Oceano’s non-existent general fund
May 4, 2013
By JULIE TACKER
In the wake of the termination of General Manager, Tom Geaslen, the Oceano Community Services District is fielding questions from ratepayers and activists for spending district funds to advance a Cinco de Mayo celebration and a farmers’ market in the seaside community.
As a longtime Geaslen critic and informed countywide activist, I have repeatedly explained to the district board that the district is not a chamber of commerce or service club; it’s a government agency formed to provide vital services to the community, contrary to Geaslen’s philosophy.
The district is primarily made up of enterprise funds, enterprise activities are financed entirely or predominantly by user fees set at a level to cover costs to provide services such as water, sewer and street lighting. The district also collects property tax, some of which is retained for administrative costs, but the majority is passed through to the Five Cities Fire Authority for Oceano’s share of cost for fire and emergency services. All funds received by the district are “designated”– leaving very little discretion as to how they are spent.
Unfortunately, the current board was misled by Geaslen’s inexperience, incompetence and unwillingness to learn the ins and outs of special districts. The district has no “general fund” for discretionary use.
Last fall the board and community became engaged in a San Luis Obispo County/Cal Trans “Revitalization” planning process for Oceano’s Highway 1 downtown corridor. The enthusiasm led to overwhelming support to start a Farmers’ Market.
A committee was formed by the OCSD under the guise of the OCSD Parks and Recreation latent power, an authority that has been dormant due to lack of funding for some time. The committee, made up of passionate volunteers, has met at least twice monthly hoping to open their market this spring. The committee’s ideas morphed to include events to be held in conjunction with the market some four times a year, the first being a Cinco de Mayo celebration.
With Geaslen at the helm, repeated assurances were made that “underwriters, grants, personal contributions, from him and Supervisor Teixeira,” were forthcoming and worries about funding were unnecessary, he had it “handled.” Asserting his political prowess, Geaslen said, “You know the network I run with and I all need to do is say, hey, I’m trying to do this. I’ve never been turned down for support before.”
Having some success Geaslen asked for and received a fee waiver for nearly $5,000 by the county planning department for the districts minor use permit for use the Oceano Community Center property for the market and events. Geaslen went to his board for $5,000 in seed money to fund insurance and incidentals including, promotional materials, legal oversight and licensing.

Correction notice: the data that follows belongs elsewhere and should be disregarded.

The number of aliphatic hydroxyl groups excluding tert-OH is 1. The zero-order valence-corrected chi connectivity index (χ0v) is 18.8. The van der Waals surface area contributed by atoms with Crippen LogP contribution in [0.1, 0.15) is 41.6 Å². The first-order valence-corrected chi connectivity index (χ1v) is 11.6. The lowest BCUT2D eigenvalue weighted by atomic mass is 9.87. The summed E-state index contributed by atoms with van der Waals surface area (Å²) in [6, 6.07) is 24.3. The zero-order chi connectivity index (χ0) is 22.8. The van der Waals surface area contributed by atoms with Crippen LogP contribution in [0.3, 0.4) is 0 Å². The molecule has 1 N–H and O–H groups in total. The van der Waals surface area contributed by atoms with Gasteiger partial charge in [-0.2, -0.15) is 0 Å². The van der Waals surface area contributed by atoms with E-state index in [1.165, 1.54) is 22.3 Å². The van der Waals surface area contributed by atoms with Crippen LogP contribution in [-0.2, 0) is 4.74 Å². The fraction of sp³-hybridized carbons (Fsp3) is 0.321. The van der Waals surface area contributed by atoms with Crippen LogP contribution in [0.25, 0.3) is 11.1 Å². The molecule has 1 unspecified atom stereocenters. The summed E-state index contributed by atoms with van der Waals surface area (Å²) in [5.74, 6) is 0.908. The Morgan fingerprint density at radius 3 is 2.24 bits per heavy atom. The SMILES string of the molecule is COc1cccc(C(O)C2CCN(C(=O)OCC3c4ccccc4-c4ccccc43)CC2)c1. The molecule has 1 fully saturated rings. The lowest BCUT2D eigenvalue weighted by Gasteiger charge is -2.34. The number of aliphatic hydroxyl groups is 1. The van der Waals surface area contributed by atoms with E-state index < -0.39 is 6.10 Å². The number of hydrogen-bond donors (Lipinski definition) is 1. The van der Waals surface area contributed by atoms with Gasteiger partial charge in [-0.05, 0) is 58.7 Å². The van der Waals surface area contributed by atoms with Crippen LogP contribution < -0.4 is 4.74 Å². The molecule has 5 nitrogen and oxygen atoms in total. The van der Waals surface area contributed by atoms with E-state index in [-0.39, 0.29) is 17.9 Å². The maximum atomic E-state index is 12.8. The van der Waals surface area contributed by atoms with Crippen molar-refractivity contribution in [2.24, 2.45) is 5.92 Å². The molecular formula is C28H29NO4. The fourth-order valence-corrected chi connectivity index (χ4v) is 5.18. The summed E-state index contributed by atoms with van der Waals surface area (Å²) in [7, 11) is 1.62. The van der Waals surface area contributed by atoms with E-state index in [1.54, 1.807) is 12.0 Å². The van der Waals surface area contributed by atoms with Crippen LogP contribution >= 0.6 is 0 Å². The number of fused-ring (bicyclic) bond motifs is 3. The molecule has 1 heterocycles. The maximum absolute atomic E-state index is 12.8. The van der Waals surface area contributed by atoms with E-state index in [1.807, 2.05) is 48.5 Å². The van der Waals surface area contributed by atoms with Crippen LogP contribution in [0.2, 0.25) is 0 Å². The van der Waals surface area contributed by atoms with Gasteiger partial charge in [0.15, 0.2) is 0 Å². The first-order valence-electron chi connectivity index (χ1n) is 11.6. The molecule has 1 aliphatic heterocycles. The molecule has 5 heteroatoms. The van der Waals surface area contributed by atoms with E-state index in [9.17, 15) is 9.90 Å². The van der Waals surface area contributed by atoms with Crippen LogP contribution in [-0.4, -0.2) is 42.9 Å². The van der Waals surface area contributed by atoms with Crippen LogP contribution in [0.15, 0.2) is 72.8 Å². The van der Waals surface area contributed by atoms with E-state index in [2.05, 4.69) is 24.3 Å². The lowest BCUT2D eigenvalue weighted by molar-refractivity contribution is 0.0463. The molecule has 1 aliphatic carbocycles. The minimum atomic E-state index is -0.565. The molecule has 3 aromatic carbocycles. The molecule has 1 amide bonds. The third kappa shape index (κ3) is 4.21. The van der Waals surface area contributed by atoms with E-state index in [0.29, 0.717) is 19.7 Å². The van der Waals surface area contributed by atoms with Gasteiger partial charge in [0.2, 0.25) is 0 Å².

When asked where the $5,000 would come from Geaslen explained that since the Five Cities Fire Authority was established in 2010, saving the district money, that revenue from renting the districts old fire station for community uses was “excess taxes.”
Hearing him use the phrase “excess taxes” on several occasions, I cringed and pictured anti-tax activist Howard Jarvis is rolling in his grave. There is no such thing as “excess taxes” and if there were, any such excess must benefit the taxpayers by either reducing taxes and/or applying funds to benefit the intent from which came.
The rental revenue from the old fire station must be put towards maintaining the fire buildings, reducing costs to the taxpayer, or applied to increasing the level of fire services. Alternatively, any “excess funds” should be kept in a restricted sinking fund to accumulate for necessary improvements of the fire facilities. If these funds are not needed for building repair and maintenance, in light of the fact the fire authority is looking to impose a fire tax it would be prudent to contribute any “excess” to defray the increase as it applies to Oceano.
When the dust began to settle after Geaslen’s abrupt departure and May 5 rapidly approaching, it became abundantly clear that little, to no, work had been done on the Cinco de Mayo celebration. At which point, committee members rallied, reaching out the Latino Outreach Council, where they obtained $1,000, together have put the wheels in motion to overcome the broken promises. The celebration will take place Sunday, May 5, at the Oceano Community Center from 4:00-6:00pm, with strolling mariachis, delicious food, face painting and information on the community’s upcoming certified farmers market, all are invited.
The district was warned not use public funds this way, yet they have allocated a total of $6,442 to start up farmers’ market and the Cinco de Mayo celebration.
In an attempt to make things right, I have requested that directors forego their stipends for a time to fund Cinco de Mayo and the monies advanced to farmers’ market be restructured into a loan. Once up and running the market should do well, with the ability to repay the fund from which the money came.
Sadly, this is just one of the messes left by Geaslen; the OCSD board will spend a significant amount of time and money cleaning it and others up. Any challenge to recover these misspent funds will cost more in legal fees than the funds at issue. It is my hope the board will find it in their hearts to make things right and move swiftly on to more important things, like repairing infrastructure and find a suitable general manager with experience and expertise in special districts.